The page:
Ten years later, she released her her fifth novel “Beloved,” about an enslaved woman haunted by the child she murdered. Critics and fans hailed it as a masterpiece; it spent 25 weeks on the bestseller list and remains one of her best-known works. In her review of the book, novel Margaret Atwood said, “If there were any doubts about [Morrison’s] stature as a pre-eminent American novelist, of her own or any other generation, ‘Beloved’ will put them to rest.”

But then awards season started, and the response from the nation’s ivory towers of literature was decidedly muted. First, in November 1987, the National Book Award prize for fiction went to Larry Heinemann for his novel “Paco’s Story” — which even he noted was “an interesting surprise,” given the competition.

Then, in January 1988, the National Book Critics Circle Award for fiction went to Philip Roth for “The Counterlife.” The Washington Post reported that while “Beloved” was initially considered a strong contender, it “quickly faded” with the 24-member board, who debated between Roth’s book and Tom Wolfe’s “The Bonfire of the Vanities.”

A week later, a group of 48 black intellectuals expressed their shock at the snub in an open letter published in The New York Times Book Review, calling it an “oversight and harmful whimsy” that Morrison had not yet won a National Book Award or a Pulitzer Prize.

The signatories were a who’s who of African American writers and critics, among them Maya Angelou, Henry Louis Gates Jr., Amiri and Amina Baraka, John Edgar Wideman and Angela Davis.

Notably, the Pulitzer prizes for that year had not yet been awarded. But Wideman told the Times the letter was “not an order” to Pulitzer judges but “a point of view.”

“It should be seen in the context of democratizing, not tyrannizing the standards and notions of literary quality,” he said.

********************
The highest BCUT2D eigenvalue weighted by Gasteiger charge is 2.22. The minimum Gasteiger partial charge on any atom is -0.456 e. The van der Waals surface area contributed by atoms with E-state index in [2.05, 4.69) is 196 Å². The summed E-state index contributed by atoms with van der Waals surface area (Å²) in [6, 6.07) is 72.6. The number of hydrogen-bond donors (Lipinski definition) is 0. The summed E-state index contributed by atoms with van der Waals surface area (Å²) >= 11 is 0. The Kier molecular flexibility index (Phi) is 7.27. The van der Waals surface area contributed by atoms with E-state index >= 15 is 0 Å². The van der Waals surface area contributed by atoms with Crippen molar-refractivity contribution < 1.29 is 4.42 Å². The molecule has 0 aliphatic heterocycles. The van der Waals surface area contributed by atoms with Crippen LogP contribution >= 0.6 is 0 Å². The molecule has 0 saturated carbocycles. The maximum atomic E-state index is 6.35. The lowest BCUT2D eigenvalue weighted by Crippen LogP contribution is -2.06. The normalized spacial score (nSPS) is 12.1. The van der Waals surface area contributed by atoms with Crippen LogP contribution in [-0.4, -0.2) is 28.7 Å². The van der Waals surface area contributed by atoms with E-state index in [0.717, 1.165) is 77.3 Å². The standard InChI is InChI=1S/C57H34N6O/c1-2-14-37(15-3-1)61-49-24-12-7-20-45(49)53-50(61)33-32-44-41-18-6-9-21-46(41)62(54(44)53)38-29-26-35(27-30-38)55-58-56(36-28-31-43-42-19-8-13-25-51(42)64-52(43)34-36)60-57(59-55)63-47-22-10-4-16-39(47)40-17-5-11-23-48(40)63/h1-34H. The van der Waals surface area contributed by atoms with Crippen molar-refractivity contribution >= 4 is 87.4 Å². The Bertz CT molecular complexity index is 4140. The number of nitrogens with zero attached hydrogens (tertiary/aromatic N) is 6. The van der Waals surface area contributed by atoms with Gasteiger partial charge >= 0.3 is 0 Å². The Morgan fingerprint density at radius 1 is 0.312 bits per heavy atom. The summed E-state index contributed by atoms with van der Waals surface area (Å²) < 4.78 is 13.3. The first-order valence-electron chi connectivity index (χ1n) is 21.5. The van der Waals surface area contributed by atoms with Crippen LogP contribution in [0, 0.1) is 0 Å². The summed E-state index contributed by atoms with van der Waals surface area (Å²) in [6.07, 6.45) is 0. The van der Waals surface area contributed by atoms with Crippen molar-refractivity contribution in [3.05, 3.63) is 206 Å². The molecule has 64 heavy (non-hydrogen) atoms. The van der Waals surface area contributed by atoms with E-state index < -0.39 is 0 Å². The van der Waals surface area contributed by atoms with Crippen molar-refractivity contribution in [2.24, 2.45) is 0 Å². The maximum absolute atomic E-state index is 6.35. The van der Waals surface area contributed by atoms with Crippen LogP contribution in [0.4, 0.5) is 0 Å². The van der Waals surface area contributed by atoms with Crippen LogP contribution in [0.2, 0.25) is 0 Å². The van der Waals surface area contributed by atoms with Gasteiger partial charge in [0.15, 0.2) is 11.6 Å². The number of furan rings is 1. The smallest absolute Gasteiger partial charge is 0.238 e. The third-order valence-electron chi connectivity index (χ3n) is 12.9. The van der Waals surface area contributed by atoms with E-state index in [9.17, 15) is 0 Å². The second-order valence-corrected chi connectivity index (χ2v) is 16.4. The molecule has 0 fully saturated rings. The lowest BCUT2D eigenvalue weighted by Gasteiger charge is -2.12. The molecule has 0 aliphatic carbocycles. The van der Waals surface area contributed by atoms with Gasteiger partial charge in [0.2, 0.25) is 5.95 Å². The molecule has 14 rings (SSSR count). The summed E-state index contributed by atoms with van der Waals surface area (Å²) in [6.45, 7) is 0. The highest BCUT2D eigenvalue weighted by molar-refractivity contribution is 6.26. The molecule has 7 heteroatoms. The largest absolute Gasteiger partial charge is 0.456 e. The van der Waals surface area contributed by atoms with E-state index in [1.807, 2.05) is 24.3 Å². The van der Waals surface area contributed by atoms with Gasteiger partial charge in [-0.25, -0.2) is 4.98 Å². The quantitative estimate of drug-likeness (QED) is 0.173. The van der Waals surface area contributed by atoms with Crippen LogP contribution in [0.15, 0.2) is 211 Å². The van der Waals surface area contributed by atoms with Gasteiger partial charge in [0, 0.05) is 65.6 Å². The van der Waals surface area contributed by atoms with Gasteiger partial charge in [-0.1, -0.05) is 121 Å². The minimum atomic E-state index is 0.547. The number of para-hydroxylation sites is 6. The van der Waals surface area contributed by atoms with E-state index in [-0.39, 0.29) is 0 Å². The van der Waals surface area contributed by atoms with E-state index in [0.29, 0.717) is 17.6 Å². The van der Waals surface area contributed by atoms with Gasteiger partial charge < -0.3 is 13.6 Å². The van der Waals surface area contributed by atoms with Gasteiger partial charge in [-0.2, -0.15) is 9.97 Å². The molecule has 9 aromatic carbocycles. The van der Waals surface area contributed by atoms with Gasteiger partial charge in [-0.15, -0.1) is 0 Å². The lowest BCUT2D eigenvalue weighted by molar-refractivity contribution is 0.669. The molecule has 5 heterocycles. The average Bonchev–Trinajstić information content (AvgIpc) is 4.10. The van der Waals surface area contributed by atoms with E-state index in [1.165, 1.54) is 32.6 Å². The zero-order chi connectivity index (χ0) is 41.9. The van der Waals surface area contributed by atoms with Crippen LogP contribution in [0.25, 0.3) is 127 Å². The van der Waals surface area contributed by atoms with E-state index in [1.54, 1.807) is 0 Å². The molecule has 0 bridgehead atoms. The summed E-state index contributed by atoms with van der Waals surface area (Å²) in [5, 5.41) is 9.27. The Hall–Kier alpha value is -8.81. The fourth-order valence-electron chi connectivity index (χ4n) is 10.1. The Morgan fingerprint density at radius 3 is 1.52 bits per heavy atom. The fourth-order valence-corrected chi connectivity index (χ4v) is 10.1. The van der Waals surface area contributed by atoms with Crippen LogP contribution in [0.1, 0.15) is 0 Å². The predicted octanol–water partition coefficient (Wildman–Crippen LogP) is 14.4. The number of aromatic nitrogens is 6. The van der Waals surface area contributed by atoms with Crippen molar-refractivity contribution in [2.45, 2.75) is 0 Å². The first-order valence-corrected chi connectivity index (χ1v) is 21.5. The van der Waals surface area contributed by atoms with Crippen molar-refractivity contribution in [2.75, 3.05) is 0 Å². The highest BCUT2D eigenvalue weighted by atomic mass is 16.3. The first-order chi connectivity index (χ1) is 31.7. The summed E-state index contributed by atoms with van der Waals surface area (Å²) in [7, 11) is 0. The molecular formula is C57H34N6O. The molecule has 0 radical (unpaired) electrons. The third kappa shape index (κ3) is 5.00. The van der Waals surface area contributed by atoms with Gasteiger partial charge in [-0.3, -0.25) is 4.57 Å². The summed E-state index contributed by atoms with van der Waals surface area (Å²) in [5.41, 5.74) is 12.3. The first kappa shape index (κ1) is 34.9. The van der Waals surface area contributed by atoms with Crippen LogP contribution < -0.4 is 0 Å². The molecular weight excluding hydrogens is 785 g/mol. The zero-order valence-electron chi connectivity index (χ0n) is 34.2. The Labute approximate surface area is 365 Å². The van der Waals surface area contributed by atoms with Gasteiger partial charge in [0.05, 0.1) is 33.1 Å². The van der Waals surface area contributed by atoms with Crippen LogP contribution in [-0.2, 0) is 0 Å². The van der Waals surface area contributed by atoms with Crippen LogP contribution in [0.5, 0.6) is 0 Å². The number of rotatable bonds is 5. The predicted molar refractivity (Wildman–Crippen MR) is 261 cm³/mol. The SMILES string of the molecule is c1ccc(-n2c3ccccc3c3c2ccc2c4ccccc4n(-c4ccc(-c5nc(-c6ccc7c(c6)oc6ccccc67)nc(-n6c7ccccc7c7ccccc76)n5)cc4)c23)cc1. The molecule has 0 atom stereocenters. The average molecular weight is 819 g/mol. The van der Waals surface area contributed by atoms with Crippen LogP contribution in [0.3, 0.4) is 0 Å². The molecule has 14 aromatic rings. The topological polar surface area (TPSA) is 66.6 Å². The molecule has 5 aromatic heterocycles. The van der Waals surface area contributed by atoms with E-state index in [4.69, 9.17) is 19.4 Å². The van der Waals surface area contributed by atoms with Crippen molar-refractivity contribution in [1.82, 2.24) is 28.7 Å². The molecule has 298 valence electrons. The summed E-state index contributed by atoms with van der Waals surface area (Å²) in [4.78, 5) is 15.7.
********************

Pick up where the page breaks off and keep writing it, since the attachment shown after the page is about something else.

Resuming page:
Three months later, Morrison was awarded the Pulitzer Prize in fiction for “Beloved.” The board chairman said that while judges were aware of the open letter, it didn’t affect their decision. Gates told The Post he had worried judges would punish Morrison over the controversy.

“I’m ecstatic, I’m ecstatic,” he said. “I decided it was more important to deny the evil, and I figured justice would out, and justice did.”

Rather than marking the pinnacle of her career, Morrison’s rise only continued after the Pulitzer win. In 1992, she released “Jazz,” the second novel in a trilogy with “Beloved” and “Paradise.

The next year, she received the highest honor of all — the Nobel Prize for literature.

In a trailer for the recent documentary “Toni Morrison: The Pieces I Am,” Morrison described the moment she heard the news: “A friend of mine called me up early in the morning and said, ‘Toni, you won the Nobel Prize.’ And I remember holding the phone, thinking, ‘She must be drunk.’”

Two months later, The Post’s Eugene Robinson reported from the awards ceremony in Stockholm, calling it “the perfect setting for a fairly tale. And Morrison, suddenly, is the princess.”